Remember this ad:
or this movie:
These came to mind as I walked through an amazing exhibit at the American Museum of Natural History recently: “Crocs: Ancient Predators in a Modern World.” You’ll see why in a moment.
Viewing crocodiles is not a great departure from my latest obsession with photographing birds, as the two groups of animals are closely related. Take a look at thee evolutionary trees. The first maps genomes (the full DNA sequence of an organism’s base pairs of chromosomes) and the second is a collation by common ancestors:
Crocodiles and birds are part of the same group called archosaurs, which has existed for 250 million years and which has given rise not only to birds and crocodilians, but also to dinosaurs. In additions to genetic similarities to birds, crocs also share several important anatomical and behavioral characteristics. Like birds, these large reptiles have four-chambered hearts. They also build nests and care for their young.
Before having babies of course, crocs have their own mating rituals. I found this one to be most fascinating. The males begin the dance by making a bellowing sound above water, while below producing low-frequency infrasound which humans cannot hear. However, you can see this sound oscillate the water surrounding the crocodile.
Once male and female crocs do their meet and greet and get down to it, the female lays eggs and buries them in the sand. When the babies are ready to hatch another cool event happens – the pre-hatchlings actually grunt to one another and to their mom signalling the time to hatch – and all the babies, with the help of mama croc emerge from the ground at the same time:
The crocodile has a number of other specific calls. The babies chirp when frightened:
The males make this sound while protecting their turf from other rivals:
I was struck by the similarity of this sound to a ritual human sound:
Crocodiles also have a few other physical traits presently not enjoyed by humans but certainly would be a great addition:
- The teeth of the crocodile are continually replaced as they wear. When an old tooth is lost, one under it grows into its place. A croc may go through as many as 3,000 teeth in its life.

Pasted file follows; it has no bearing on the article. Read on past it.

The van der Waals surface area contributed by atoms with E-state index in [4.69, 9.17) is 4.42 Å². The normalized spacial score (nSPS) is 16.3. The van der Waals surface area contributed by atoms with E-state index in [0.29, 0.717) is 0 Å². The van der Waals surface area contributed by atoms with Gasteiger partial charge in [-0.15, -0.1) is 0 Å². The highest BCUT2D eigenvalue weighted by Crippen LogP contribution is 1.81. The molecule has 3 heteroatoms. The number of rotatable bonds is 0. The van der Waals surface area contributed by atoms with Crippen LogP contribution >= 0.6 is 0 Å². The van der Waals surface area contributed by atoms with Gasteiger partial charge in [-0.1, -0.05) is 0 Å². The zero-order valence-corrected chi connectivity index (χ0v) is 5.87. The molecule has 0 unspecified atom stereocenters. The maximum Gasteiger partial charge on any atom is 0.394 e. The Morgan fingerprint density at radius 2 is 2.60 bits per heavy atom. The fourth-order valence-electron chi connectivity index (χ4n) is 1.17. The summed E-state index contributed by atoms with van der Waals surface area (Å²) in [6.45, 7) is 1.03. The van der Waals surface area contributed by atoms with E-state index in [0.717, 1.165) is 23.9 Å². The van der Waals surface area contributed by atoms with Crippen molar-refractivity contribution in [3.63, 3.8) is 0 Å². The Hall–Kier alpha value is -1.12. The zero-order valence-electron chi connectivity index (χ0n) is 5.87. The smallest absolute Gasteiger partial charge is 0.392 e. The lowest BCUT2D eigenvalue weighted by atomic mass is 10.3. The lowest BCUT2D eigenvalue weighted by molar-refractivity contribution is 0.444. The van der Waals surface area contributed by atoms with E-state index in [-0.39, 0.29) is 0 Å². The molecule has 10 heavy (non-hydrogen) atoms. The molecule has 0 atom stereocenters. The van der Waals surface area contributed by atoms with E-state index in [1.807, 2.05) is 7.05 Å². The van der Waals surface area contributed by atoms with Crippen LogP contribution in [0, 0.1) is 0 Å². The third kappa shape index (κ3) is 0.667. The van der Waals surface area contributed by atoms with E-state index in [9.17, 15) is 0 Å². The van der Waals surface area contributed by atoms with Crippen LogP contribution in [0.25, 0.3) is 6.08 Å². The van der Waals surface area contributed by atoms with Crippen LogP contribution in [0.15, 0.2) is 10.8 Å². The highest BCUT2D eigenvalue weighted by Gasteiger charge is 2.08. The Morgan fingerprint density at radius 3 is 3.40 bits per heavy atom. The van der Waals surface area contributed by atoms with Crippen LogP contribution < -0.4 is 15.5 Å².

- Crocodiles rarely suffer from infections. This resistance seems to be due in part to proteins in crocodile blood which provide innate immunity to bacteria, viruses and fungi.
The exhibit at the Museum of Natural History offered a wealth of information in a multitude of ways. There were roving docents who offered tidbits and readily answered questions. There were many interactive displays where one could for example, listen to different croc sounds similar to those above, or test one’s strength versus the bite of a crocodile, which can supply up to 250,000 pounds of pressure per square inch:
Using my whole body as leverage I managed to get to the 200lb bite force level (weight training)!
Another interactive kiosk offered visitors a chance to “create” their own ancient croc by choosing attributes of size (gargantuan or tiny) snout (pointed or round) legs (short or long) and so on. Surprisingly, all of the creatures we “created” actually existed – take a look at the few I came up with:
The most surprising attractions were live crocodiles! I had been most intrigued when first reading about this exhibit as I couldn’t imagine how this would be accomplished. It turns out to be rather simple. Despite the great size of some of the adult crocodile species, they require little space as they spend most of their time practically immobile, lounging in the water or relaxing on the sand.
This brings us back to the title of this post. It wasn’t necessary to take any videos. While these baby West African Dwarf Crocodiles did move now and then in and out of the water, opening and closing their eyes :
These Siamese Crocodiles didn’t bat an eye or change position in the water:
This snaggled-tooth American Alligator didn’t move a muscle during our entire visit:
If you are wondering, the difference between alligators and crocodiles is snout shape. Alligators have wider, U-shaped snouts, while crocodiles’ are more pointed and V-shaped.
This last crocodile was not real – it was a replica of a croc that was found in Papua New Guinea named Gomek. Born in the 1930’s Gomek was captured live in 1968 when villagers complained that a massive crocodile was chasing boats and killing people. Gomek was eventually moved to a wildlife park near the Great Barrier Reef of Australia and lived until a ripe old age of 65 years old. And, by the way he was 17 feet and 9 inches long and weighed 2,000 pounds:
Hard to top this – but wait and see what is coming!